Breast cancer is of particular importance among non-AIDS defining cancers (NADCs), because of its incidence in industrialized and developing countries. Here we studied the effects of a known human carcinogen, the highly persistent heavy metal cadmium, on cell proliferation, angiogenesis, and on two of the main intracellular targets of HIV, heat shock protein 90 (hsp90, targeted by Tat protein, known to be imported into the nucleus of human breast cancer cells), and poly(ADP-ribose) polymerase (PARP, involved in DNA repair and oxidative stress associated with HIV infection). The effects of nontoxic doses of cadmium (1–10 lM) on intracellular HIV targets were studied in human breast cancer cells (MCF-7) and in their normal counterpart (MCF-10A). The effects of Gc-Macrophage Activating Factor (GcMAF), a protein demonstrated to be effective in HIV and breast cancer treatment (J Med Virol 81:16–26, 2009. Int J Cancer 122: 461–7, 2008) were also studied in MCF-7 cells. Cell proliferation was studied by 5-bromo-deoxiuridine labelling and by MTT based assay. Hsp90b expression was evaluated by immunohistochemistry. PARP expression was studied by immunohistochemistry and Western blot. Angiogenesis was studied in chick embryo chorionallantoic membrane (CAM). Proliferation of normal and transformed cells in serum-starved medium was inhibited by cadmium in dose-dependent manner. GcMAF (1 ng/ml) significantly inhibited MCF-7proliferation. The effect of cadmium was partially reversed by zinc. Hsp90b and PARP expression levels were increased by cadmium in dose-dependent manner in both types of cells, thus mimicking the effects of HIV on those intracellular targets. The effects of cadmium on angiogenesis were opposite in the two cell lines; MCF-7-induced angiogenesis in CAM was inhibited, whereas MCF-10-induced angiogenesis was stimulated. GcMAF (1 ng/ml) significantly inhibited MCF-7-induced angiogenesis. These results indicate that cadmium and HIV recognize as intracellular molecular targets two of the principal regulators of cell responses to stress, i.e. hsp90 and PARP. In human breast cancer cells, increased expression of hsp90 and PARP was associated with reduced cell proliferation and inhibition of angiogenesis. Since cadmium and GcMAF exerted similar effects on MCF-7 and on MCF-7-induced angiogenesis, we hypothesize that hsp90 and PARP are involved in the GcMAF signalling pathway. These results also open the perspective of studying HIV-associated angiogenesis in NADCs with the goal of controlling the progression of NADCs via inhibition of angiogenesis.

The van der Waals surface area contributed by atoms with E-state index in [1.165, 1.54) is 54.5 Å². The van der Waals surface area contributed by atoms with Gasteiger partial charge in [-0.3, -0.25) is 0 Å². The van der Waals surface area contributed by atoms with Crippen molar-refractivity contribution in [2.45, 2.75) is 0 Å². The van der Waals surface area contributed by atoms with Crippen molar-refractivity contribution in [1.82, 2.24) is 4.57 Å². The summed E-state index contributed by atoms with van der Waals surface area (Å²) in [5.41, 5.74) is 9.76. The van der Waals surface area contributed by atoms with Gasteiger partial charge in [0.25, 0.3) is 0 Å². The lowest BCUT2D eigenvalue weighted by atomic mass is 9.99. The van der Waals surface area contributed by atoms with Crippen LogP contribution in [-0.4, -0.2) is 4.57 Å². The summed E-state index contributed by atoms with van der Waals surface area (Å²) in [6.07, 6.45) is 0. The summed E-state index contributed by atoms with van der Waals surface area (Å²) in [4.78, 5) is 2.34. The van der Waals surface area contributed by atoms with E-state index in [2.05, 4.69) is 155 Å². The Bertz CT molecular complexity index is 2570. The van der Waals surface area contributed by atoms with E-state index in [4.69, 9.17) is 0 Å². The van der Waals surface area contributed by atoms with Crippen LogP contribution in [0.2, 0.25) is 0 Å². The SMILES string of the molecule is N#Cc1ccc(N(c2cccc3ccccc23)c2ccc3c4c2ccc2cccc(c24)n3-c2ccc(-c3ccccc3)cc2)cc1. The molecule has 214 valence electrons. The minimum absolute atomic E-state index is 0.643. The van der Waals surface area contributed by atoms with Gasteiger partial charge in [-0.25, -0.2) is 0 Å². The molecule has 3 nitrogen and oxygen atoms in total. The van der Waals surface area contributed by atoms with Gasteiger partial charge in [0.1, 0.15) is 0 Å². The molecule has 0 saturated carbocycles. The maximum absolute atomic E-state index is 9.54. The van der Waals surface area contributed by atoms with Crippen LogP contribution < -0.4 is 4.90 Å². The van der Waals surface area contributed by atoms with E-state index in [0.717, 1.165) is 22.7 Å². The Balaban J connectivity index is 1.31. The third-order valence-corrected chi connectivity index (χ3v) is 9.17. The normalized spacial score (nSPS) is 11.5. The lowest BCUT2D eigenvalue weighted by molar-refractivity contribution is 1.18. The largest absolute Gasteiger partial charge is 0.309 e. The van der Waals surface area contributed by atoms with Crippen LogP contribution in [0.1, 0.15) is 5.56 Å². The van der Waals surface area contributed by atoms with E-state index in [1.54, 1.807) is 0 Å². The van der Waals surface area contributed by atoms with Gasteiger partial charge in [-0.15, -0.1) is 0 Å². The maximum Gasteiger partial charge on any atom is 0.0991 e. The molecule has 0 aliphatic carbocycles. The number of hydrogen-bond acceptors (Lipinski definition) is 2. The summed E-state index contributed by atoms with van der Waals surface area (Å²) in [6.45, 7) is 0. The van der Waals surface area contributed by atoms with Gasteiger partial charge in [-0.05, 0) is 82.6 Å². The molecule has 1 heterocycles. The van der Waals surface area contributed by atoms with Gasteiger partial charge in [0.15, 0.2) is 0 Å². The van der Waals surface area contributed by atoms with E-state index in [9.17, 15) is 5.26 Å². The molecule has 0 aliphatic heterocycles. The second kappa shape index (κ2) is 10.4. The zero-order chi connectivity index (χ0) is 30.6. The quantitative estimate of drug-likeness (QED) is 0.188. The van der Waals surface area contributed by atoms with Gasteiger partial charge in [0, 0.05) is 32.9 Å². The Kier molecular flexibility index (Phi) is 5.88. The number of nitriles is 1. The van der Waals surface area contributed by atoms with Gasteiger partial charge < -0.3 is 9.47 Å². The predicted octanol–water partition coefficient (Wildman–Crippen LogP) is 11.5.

Effects of Cadmium and GC-Macrophage Activating Factor (GcMAF) on intracellular HIV targets in normal and transformed human breast cells / G. Morucci; T. Punzi. - In: INFECTION. - ISSN 0300-8126. - STAMPA. - 39 (suppl 1):(2011), pp. 69-69. (Intervento presentato al convegno Italian Conference on AIDS and Retroviruses tenutosi a Firenze, Italia nel March 27-29, 2011) [10.1007/s15010-011-0090-z].